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  • Wendy Hornung

Communication Hydroplaning

Have you ever noticed that communication is not a problem until it’s a problem?

It’s like those bald tires on your car. They are still rolling fine until you get a flat, or skid off the road in the rain because you were hydroplaning. You knew they needed attention, but it didn’t seem critical, yet.

Communication works the same way. You need it for everything, but we all seem to take it for granted. If things are going along without obvious problems, then everything must be fine.

Don’t be too sure about that.

Poor communication is the slow disintegration of threads in the fabric of relationships: a small hole forms. These threads connect everything, so unlike a tire blow out, a few threads give way, and the symptoms may not be immediately apparent.

The little hole is just the beginning of the problem. When there is a communication breakdown in one department of your life, it seldom stays isolated in one place.

If you have some unexpressed anger it doesn’t just disappear. You carry it with you. You might stuff it in a briefcase on the way to a meeting, or hold it in your belly over dinner, but don’t think the person you are mad at does not feel it. They won’t necessarily understand it, but it will influence your interaction with the other person.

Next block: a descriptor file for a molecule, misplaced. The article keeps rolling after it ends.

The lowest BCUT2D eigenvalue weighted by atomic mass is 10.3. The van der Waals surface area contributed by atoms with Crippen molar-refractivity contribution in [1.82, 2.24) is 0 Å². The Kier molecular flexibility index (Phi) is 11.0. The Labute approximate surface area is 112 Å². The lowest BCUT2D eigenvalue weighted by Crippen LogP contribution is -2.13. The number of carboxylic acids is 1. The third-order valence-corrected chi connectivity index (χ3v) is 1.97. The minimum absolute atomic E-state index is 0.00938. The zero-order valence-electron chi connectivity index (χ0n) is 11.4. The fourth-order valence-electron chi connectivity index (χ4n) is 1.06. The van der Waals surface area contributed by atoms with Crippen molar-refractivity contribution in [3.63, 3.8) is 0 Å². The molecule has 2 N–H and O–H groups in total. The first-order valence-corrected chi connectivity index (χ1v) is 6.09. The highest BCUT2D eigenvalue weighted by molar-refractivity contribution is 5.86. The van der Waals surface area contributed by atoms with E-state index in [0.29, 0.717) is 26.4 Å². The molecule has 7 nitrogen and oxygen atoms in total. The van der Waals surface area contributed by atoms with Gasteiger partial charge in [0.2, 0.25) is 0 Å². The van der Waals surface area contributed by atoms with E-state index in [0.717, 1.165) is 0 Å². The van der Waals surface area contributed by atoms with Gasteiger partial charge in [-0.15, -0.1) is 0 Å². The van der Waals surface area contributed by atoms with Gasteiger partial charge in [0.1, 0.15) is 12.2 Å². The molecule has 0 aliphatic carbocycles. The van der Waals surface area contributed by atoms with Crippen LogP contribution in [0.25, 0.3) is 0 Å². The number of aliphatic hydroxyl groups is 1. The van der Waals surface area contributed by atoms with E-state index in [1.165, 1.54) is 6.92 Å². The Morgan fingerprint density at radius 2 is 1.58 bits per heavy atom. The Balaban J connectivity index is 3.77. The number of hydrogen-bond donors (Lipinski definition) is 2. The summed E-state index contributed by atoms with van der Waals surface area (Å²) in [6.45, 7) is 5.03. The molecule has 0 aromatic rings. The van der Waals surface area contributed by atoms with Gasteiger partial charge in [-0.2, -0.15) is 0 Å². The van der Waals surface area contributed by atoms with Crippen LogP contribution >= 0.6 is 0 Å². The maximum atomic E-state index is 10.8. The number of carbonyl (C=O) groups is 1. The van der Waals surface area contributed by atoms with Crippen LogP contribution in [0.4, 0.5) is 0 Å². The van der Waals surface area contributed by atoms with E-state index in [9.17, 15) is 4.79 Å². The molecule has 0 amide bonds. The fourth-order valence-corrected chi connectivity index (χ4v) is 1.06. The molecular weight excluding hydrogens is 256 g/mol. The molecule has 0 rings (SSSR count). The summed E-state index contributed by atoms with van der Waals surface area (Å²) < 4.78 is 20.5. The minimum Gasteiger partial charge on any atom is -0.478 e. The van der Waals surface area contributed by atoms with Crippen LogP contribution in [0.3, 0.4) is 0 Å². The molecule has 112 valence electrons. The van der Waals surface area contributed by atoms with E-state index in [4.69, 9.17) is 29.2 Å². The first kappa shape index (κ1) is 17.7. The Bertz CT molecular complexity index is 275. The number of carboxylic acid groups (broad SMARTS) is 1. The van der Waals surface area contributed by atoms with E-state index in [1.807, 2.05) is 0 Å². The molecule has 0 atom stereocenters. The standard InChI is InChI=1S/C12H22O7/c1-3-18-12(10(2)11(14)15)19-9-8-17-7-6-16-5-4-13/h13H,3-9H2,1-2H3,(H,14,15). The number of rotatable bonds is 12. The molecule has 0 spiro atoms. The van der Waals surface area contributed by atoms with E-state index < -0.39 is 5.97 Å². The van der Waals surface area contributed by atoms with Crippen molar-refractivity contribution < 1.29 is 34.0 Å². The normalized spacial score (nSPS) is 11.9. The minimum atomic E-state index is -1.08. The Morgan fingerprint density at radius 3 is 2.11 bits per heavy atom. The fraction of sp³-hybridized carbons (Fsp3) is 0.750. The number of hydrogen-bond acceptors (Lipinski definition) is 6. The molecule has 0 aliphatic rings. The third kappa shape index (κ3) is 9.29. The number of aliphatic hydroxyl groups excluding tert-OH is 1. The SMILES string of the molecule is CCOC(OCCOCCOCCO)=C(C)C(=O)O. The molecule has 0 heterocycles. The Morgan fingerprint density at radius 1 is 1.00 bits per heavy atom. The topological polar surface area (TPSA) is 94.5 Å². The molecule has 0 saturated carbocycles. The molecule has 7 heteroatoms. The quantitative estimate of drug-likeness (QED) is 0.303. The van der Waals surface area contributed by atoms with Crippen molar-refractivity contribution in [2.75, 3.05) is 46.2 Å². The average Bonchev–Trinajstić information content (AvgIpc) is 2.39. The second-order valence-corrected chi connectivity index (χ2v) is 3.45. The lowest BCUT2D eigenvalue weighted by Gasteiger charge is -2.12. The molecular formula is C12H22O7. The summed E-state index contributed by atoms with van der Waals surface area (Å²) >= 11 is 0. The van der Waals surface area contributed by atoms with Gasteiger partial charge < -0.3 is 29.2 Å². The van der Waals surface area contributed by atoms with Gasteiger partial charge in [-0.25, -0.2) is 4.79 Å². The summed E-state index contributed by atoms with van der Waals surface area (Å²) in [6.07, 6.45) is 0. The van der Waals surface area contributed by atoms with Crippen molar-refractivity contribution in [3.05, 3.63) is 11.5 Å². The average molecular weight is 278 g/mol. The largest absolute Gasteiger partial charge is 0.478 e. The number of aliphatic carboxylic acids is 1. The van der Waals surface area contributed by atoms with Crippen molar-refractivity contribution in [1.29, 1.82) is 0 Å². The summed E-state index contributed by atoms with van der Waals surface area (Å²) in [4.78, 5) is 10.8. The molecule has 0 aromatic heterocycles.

Good communication is a challenge for everybody. If you are not sure how good you are at communicating you can start by answering the questions below and use them as a starting point for reflection.

“ How do you…?”

  • Explain your expectations

  • Give directions to others

  • Share your feelings

  • Express your anger

  • Act on your excitement

  • State your goals

  • Describe your strategies

  • Interpret your analysis

  • Collaborate on projects

  • Establish your priorities

All of these actions require communication and apply to relationships, family, and business.

Research shows that most people rate their own communication skills much higher than how others rate them. It seems we all think we are perfectly clear.

So what can you do about it?

First, assume you aren’t communicating as clear as you think you are, and start asking more questions to verify your message has been heard.

Just like giving driving directions, no one does it the same way. Some people use North, South, East, West, and others use landmarks, or provide exact distances.

How does the person who needs the directions understand it best? Personally, I need landmarks and I ask for them! If I didn’t ask, I would be lost!

We all have various filters that incoming information passes through. It’s not even conscious for most people, so what the other person hears or doesn’t hear isn’t even a deliberate choice.

This is a good thing to remember. Misunderstandings don’t have to be personal from the beginning. Try to learn how the other person understands and processes the type of information you are sharing.

Remember, the goal is to improve the quality of communication, which raises your game in every department of your life.

If you want to share some of your answers about “How do you …?” I would love to hear them!

Enjoy your springtime!



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